So how to a make a video knowledge base? Let's start with tools.
Embedding videos and other rich content is really easy
Notion is primarily a writing or note taking tool. So if you're using it as that already, then using it for external docs is really low friction. You can turn your drafts and ideas into a polished external doc for users without switching tools. I love it when tools are flexible and multipurpose. This reminds me of a post by Julie Zuo, the former VP Design a Facebook, which explores the idea that what we see is what we use. So if you can see your help docs right next to your personal notes and project plans then you're more likely to maintain them.
It connects to customer facing things like emails and livechat. Similar to the way that Notion connects to your internal docs and personal notes, Intercom connects with other customer interaction tools, and equally important association for help docs to have.
Intercom makes it pretty easy to create a professional looking help centre, but I find that the actual structure, writing, and content tools are not as flexible as something like Notion.
GitBooks is developer focussed, but of the three suggestions so far, it's the most purpose-built for help docs and knowledge bases.
Embedding videos is easy: they supports other types of interactive embedded content too, like Codepen, which is pretty neat.
GitBook has an impressive set of writing and content tools and makes it easy to create a pro looking set of docs. But it's a standalone tool so you'll need to be more deliberate about creating and maintaining docs compared with Notion and Intercom.
If you're running your site on Webflow, or another no-code site builder, then you can also use it to build out help docs. The advantage of this will be that it's super integrated in your main website. Potential users can browser your docs without switching to another app. Of all the options, Webflow offers the most control over the appearance of your docs.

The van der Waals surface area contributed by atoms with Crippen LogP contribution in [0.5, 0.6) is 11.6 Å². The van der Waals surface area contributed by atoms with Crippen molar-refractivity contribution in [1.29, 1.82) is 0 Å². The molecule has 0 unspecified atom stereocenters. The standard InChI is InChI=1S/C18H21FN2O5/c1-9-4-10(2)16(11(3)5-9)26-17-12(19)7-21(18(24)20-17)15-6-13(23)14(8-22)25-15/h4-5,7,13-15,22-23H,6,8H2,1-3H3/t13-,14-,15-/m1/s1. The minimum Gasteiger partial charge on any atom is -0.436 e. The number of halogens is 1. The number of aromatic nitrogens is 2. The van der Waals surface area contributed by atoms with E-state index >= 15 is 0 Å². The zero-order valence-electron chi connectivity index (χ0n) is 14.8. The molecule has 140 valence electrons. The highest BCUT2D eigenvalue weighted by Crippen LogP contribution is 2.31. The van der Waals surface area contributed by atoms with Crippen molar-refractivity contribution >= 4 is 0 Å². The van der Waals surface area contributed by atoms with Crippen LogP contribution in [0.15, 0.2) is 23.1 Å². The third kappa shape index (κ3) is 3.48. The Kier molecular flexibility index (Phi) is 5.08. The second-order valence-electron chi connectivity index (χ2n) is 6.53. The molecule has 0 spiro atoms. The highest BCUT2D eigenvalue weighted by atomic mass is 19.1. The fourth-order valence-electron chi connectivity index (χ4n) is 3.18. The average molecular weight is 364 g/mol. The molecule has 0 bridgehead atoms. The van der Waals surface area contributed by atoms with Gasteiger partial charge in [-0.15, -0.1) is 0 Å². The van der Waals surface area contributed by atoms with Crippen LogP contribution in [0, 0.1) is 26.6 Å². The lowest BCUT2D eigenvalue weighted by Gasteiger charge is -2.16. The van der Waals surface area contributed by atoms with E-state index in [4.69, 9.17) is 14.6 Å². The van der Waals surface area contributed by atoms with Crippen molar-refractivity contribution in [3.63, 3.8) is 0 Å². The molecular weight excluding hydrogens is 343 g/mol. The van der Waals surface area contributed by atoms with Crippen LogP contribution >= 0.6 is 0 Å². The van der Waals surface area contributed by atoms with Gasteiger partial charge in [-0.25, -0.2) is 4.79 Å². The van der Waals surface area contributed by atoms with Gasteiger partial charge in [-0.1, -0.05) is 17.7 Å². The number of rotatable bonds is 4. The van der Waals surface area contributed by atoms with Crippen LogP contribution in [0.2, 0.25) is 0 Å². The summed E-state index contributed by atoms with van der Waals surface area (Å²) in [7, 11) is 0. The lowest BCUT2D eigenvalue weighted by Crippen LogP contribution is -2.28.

Adding video to Webflow is also pretty easy. Check out our tutorial for that here.
The key things for a video tool in this case are speed, simplicity, and link sharing. If you use desktop based recording tools or more complex video editors then you'll add a lot of overhead to the video creation process. Sticking to cloud-based recording apps will make things fast and efficient.
Tella makes it easy to record your camera, screen, and slides and share videos as links. It runs completely inside your web browser. It's also got layouts and backgrounds to make your videos look tight. Tella makes recording as simple as possible while giving you creative tools so you can make your videos more fun and dynamic. Here at Tella we can highly recommend using Tella for your help doc videos. 🙃
Loom is fast and easy to use. It's become a go-to for quick and easy video recordings that can be shared as a link. Loom has options for recording your camera and your screen, and it offers a Chrome plugin and a Mac app.
Good ol' screenshots
If you use a Mac then you get a nice drop shadow on your screenshots for free.
Sure it's a powerful design tool, but it's also easy to paste in a screenshot and add some boxes, arrows, and text.
I'd also recommend Canva, but if you're designing and building software then you're probably using Figma or Sketch as your primary design tool and those will do just fine for making help docs assets.
Congrats on your $2m seed round. Your small team now only has 3 months of runway after paying for: - Zendesk - Carta - AWS - Slack - Figma - Zoom - LaunchDarkly - JIRA - Amplitude - Quickbooks - Twilio - Sendgrid - Snowflake - Gsuite - 1password